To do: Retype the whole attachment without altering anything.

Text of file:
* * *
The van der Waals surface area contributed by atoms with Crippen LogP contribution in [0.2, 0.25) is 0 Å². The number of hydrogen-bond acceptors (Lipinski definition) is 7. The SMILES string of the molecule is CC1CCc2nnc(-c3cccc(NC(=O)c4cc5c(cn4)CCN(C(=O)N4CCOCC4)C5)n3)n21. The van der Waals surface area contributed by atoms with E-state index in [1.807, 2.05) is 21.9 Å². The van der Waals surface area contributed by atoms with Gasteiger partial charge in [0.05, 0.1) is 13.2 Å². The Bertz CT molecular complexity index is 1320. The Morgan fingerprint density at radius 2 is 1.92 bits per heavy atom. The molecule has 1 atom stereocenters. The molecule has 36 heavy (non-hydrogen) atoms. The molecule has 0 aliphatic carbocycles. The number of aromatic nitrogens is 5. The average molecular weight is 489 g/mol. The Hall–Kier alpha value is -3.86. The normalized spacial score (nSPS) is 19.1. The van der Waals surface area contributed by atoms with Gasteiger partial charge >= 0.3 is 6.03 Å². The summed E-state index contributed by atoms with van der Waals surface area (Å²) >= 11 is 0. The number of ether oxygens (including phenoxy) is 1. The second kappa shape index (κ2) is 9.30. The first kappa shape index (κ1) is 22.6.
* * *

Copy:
The van der Waals surface area contributed by atoms with Crippen LogP contribution in [0.2, 0.25) is 0 Å². The number of hydrogen-bond acceptors (Lipinski definition) is 7. The SMILES string of the molecule is CC1CCc2nnc(-c3cccc(NC(=O)c4cc5c(cn4)CCN(C(=O)N4CCOCC4)C5)n3)n21. The van der Waals surface area contributed by atoms with E-state index in [1.807, 2.05) is 21.9 Å². The van der Waals surface area contributed by atoms with Gasteiger partial charge in [0.05, 0.1) is 13.2 Å². The Bertz CT molecular complexity index is 1320. The Morgan fingerprint density at radius 2 is 1.92 bits per heavy atom. The molecule has 1 atom stereocenters. The molecule has 36 heavy (non-hydrogen) atoms. The molecule has 0 aliphatic carbocycles. The number of aromatic nitrogens is 5. The average molecular weight is 489 g/mol. The Hall–Kier alpha value is -3.86. The normalized spacial score (nSPS) is 19.1. The van der Waals surface area contributed by atoms with Gasteiger partial charge >= 0.3 is 6.03 Å². The summed E-state index contributed by atoms with van der Waals surface area (Å²) >= 11 is 0. The number of ether oxygens (including phenoxy) is 1. The second kappa shape index (κ2) is 9.30. The first kappa shape index (κ1) is 22.6.